First Semester is in the books

I just handed in the packet of final exams and the paperwork I have to submit as an Adjunct Professor at the college where I teach my intro to Database class.  A friend of mine who has been a Professor for over 20 years posted something I’ve seen him put up several years, but it really struck a chord now that I was familiar with it.As a student, I remember the feeling of relief when I was done with my last exam.  This time, the feeling of stress kicked in when my last student handed in his final.  I had two days after the final to hand in everything for the semester.  That was definitely an interesting 48 hours.  Still, got it done, and now I’m going to relax.

For like, a day :(.  As a new Adjunct, I was brought in close to the start date of the semester so there wasn’t enough time to train me on the system.  Did everything via One Drive and paper, which was easier, but created a lot more work.  Going to spend the next several weeks taking my scattered material and centralize it all, create online tests instead of word docs, etc.

Things I learned this semester:

  1. I may know a lot about databases, but being able to describe a point from different examples is huge.  I’ve always been able to do this, didn’t know how handy it would come in.
  2. The students enjoyed learning about the real world applications of everything we talked about.  How to deal with interviews, office politics, how to approach specific people with issues, etc.
  3. Had some great conversations that at times, got away from me.  Need to be aware of it, and steer them back on course.
  4. I learned a lot about what I knew and what I didn’t both technically and from a teaching standpoint.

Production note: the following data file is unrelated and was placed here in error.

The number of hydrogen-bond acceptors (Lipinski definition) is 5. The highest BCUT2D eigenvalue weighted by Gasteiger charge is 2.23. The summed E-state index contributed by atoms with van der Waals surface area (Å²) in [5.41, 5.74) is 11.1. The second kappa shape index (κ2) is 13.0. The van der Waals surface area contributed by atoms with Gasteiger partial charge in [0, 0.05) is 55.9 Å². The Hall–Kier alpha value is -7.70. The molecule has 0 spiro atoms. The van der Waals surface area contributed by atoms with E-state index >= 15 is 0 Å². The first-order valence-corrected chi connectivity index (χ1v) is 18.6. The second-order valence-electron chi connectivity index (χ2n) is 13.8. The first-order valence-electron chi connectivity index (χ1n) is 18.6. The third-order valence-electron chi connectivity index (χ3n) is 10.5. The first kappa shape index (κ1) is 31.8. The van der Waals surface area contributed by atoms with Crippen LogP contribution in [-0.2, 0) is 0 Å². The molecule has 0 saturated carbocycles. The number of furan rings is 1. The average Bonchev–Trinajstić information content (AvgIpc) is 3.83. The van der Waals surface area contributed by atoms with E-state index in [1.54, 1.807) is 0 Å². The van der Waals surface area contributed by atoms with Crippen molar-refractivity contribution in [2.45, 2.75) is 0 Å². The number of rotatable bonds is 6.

5. I will make sure that I have things more specific as far as instructions – what something is worth, what happens when it’s late, etc.
  6. Asking the students what they would change during the last class was super helpful, and I believe it made them feel good that I asked for and listened to their opinions.  Going to focus more on direct query writing and the syntax and less on the higher level interactivity between servers, etc.
  7. Four hours is a long time to stand and lecture, even breaking up the time with lab work.
    1. MAKE SURE YOU EAT LATER THAN NOON OR YOU’LL FEEL LIKE PASSING OUT HALFWAY THROUGH THE CLASS!!!
  8. Always pee before you go in because they’ll have questions and then you won’t have time to until the first break.  Doing the pee-pee dance in front of a classroom is not something I wanted to do.
  9. Talking to your students like they’re adults will change some of them.  Had a few people really make large jumps in the level of interest and maturity with a little guidance, a bunch of email conversations, and some well-timed (and well deserved) “Nice Jobs!”
  10. I loathe Microsoft Access as a teaching tool.
  11. I am not as worried about the generation as I was before the class.
  12. Don’t be afraid to admit you were incorrect about something and make sure you go over the correct way and talk about why you were incorrect.  This wasn’t a problem, I just confused them until I told them why I thought the way I did originally.
  13. The class unanimously enjoyed the style that I taught.  They liked being engaged, having me call on them, encourage them to talk to one another and not just me.
  14. Need to do some team project work.  Would like to see if it’s possible to do that with a programming class – some do front end, some do back-end – the final project is a presentation of a working application.

I’m sure I’ll think of more, but if you have any advice – especially on team projects, I’d welcome it!